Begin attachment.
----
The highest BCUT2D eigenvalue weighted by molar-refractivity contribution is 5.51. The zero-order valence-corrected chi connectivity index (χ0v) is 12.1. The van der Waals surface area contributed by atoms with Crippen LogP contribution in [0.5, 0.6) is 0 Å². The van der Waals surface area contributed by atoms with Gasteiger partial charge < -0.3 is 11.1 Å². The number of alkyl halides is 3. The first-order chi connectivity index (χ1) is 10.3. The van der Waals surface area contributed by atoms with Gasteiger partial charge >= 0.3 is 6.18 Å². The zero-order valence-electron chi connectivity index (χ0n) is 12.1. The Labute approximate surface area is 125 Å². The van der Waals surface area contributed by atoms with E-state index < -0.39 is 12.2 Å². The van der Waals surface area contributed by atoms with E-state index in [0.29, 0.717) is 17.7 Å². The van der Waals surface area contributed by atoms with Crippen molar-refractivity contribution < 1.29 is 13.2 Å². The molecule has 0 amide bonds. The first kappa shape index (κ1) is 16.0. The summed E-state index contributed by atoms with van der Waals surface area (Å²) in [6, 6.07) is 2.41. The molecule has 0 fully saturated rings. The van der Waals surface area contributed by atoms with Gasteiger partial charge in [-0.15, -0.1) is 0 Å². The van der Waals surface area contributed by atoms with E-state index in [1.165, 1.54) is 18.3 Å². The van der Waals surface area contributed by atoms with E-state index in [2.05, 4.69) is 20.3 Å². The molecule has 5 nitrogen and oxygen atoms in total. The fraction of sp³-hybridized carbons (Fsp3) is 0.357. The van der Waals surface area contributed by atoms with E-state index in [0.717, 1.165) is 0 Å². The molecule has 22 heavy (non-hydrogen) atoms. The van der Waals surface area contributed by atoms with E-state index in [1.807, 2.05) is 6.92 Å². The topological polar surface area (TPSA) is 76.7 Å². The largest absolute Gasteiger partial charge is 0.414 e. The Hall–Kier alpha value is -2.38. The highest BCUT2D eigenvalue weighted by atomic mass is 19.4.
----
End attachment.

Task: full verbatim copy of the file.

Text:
The highest BCUT2D eigenvalue weighted by molar-refractivity contribution is 5.51. The zero-order valence-corrected chi connectivity index (χ0v) is 12.1. The van der Waals surface area contributed by atoms with Crippen LogP contribution in [0.5, 0.6) is 0 Å². The van der Waals surface area contributed by atoms with Gasteiger partial charge < -0.3 is 11.1 Å². The number of alkyl halides is 3. The first-order chi connectivity index (χ1) is 10.3. The van der Waals surface area contributed by atoms with Gasteiger partial charge >= 0.3 is 6.18 Å². The zero-order valence-electron chi connectivity index (χ0n) is 12.1. The Labute approximate surface area is 125 Å². The van der Waals surface area contributed by atoms with E-state index < -0.39 is 12.2 Å². The van der Waals surface area contributed by atoms with E-state index in [0.29, 0.717) is 17.7 Å². The van der Waals surface area contributed by atoms with Crippen molar-refractivity contribution < 1.29 is 13.2 Å². The molecule has 0 amide bonds. The first kappa shape index (κ1) is 16.0. The summed E-state index contributed by atoms with van der Waals surface area (Å²) in [6, 6.07) is 2.41. The molecule has 0 fully saturated rings. The van der Waals surface area contributed by atoms with Gasteiger partial charge in [-0.15, -0.1) is 0 Å². The van der Waals surface area contributed by atoms with E-state index in [1.165, 1.54) is 18.3 Å². The van der Waals surface area contributed by atoms with E-state index in [2.05, 4.69) is 20.3 Å². The molecule has 5 nitrogen and oxygen atoms in total. The fraction of sp³-hybridized carbons (Fsp3) is 0.357. The van der Waals surface area contributed by atoms with E-state index in [0.717, 1.165) is 0 Å². The molecule has 22 heavy (non-hydrogen) atoms. The van der Waals surface area contributed by atoms with E-state index in [1.807, 2.05) is 6.92 Å². The topological polar surface area (TPSA) is 76.7 Å². The largest absolute Gasteiger partial charge is 0.414 e. The Hall–Kier alpha value is -2.38. The highest BCUT2D eigenvalue weighted by atomic mass is 19.4.